Cleveland Cavaliers star LeBron James addressed President Donald Trump’s comments on sports and protests on Monday, talking extensively about the issue and the NFL’s response but never using the president’s name.

“First of all, I salute the NFL, the coaches, the players, the owners, the fans. Everyone who had any association with the NFL was unbelievable,” James said. “There was no divide. Even from that guy that continues to try to divide us as people.

“The thing that frustrated me, pissed me off: He was using the sports platform to divide us. Sports is so amazing, what sports can do for everyone, no matter shape, size, race. It brings people together like no other. I’m not going to let one individual, no matter the power, the impact he should have, ever use sport as a platform to divide us.” James expanded on the comments he made on social media over the weekend. On Saturday, after Trump tweeted that the Golden State Warriors were not welcome at the White House, James sent a tweet that called the president a “bum.”

It has been retweeted more than 650,000 times — more than any other tweet ever sent by James.

James said he did not regret the tweet and said that referring to someone as a bum was not what he would define as name-calling. “If you voted for him, you may have made a mistake,” James said. “Can we sit up here and say I’m trying to make a difference? I want the best for the American people no matter the skin color, the race. We know this is the greatest country in the world. We still have problems, just like everybody else. The people run this country, not one individual, damn sure not him.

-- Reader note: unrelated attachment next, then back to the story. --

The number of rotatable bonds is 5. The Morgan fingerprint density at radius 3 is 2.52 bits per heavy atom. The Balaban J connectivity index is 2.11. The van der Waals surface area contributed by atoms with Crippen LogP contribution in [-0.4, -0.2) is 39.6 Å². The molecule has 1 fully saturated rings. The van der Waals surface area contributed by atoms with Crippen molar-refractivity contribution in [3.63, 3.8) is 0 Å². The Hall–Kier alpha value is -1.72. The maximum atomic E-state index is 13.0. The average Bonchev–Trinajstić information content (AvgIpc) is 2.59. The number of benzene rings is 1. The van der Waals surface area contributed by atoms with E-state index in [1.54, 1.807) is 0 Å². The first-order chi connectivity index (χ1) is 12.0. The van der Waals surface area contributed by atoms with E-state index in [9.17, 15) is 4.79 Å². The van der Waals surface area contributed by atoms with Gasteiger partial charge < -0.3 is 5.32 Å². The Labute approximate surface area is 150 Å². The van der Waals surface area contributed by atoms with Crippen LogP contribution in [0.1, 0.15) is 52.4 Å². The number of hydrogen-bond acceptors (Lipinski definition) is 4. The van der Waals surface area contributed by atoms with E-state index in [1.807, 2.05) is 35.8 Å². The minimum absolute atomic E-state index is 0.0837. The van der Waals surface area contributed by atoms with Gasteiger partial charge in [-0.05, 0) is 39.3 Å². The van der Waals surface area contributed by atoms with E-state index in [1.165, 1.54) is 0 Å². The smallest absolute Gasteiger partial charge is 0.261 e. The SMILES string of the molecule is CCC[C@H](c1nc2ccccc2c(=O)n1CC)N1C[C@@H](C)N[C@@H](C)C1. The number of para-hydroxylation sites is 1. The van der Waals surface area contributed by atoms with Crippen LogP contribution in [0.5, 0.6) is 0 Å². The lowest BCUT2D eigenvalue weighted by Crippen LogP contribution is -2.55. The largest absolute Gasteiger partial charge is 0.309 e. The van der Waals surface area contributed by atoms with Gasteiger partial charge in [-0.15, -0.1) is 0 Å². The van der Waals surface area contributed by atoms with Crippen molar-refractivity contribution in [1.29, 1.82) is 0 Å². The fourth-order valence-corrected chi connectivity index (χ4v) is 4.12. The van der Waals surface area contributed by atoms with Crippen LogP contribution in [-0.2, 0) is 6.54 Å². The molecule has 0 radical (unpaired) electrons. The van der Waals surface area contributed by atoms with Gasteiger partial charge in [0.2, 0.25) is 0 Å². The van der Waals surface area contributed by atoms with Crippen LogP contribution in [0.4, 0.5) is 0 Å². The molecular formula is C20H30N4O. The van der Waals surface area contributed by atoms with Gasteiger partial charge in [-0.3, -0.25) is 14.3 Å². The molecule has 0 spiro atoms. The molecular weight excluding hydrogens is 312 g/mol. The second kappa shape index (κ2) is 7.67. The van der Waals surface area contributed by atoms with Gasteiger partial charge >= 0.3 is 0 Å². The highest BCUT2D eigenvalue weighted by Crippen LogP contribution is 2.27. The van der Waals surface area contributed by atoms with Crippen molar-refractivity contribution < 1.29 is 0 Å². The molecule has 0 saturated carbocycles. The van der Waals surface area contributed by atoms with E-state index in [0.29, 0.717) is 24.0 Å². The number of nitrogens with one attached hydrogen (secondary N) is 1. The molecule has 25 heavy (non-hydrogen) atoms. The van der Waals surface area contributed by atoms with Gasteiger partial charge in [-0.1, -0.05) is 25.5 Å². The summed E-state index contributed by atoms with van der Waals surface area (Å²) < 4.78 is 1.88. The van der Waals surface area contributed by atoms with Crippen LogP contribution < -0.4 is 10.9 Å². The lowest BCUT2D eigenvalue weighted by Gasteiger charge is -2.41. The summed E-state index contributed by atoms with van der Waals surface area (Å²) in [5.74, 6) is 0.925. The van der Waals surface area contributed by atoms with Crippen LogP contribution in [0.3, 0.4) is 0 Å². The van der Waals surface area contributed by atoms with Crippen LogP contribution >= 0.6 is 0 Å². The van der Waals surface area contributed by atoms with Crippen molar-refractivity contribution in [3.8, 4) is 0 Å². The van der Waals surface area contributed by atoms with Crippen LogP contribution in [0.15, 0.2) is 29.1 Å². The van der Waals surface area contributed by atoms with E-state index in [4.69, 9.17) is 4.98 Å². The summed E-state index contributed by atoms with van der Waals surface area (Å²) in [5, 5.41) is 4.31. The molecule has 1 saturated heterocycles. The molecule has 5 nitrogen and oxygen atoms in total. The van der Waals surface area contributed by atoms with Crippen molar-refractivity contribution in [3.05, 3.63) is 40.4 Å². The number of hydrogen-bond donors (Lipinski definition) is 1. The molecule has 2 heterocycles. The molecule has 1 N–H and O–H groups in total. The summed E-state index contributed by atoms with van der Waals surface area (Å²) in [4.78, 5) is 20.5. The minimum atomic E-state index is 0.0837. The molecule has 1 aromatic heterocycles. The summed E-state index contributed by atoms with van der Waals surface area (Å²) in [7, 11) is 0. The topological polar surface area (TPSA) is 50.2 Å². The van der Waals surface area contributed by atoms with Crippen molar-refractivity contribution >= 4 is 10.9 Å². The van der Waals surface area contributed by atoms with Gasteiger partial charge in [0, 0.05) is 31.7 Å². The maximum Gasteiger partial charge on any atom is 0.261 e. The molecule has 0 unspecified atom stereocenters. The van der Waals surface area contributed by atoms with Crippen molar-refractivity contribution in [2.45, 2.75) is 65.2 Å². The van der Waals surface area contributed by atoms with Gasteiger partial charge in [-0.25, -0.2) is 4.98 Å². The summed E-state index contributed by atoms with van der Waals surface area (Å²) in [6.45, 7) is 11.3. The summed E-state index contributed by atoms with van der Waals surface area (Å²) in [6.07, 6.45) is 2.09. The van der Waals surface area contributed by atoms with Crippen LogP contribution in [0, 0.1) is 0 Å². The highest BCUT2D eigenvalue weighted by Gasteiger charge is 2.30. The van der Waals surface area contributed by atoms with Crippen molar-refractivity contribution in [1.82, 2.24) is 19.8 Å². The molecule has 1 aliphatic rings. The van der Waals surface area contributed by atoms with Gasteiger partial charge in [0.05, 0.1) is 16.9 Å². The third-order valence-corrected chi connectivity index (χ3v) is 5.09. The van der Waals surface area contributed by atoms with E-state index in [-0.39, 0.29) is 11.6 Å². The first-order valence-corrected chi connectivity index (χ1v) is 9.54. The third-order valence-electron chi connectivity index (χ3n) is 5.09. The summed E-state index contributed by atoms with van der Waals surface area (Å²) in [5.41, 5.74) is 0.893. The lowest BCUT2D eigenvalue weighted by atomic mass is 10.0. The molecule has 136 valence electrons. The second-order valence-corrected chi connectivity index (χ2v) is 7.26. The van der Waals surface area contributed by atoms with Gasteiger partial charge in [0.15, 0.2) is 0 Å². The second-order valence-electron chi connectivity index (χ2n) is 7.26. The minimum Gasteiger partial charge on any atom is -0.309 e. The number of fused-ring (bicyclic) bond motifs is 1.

“As I have this platform, I will lend my voice, my passion, my money to let these kids know there is hope, greater walks of life. No one individual can stop your dreams from being a reality.” James said he would continue to use his platform to inspire people.

“My calling is much bigger than this guy,” James said. “I don’t even like saying his name. While I have this platform, I will continue to inspire the state of Ohio not only by what I do on the floor but by putting 1,300 kids into school.”

Asked whether he would take a knee during the national anthem, James said, “My voice is more important than my knee. What I say, I think it should hit home for a lot of people. I don’t think I have to get on my knee to further my point.

“I support [Colin] Kaepernick for being as powerful as he was. Being the one, he had to fall on the sword, unfortunately. I wish I owned a NFL team. I’d sign him today.”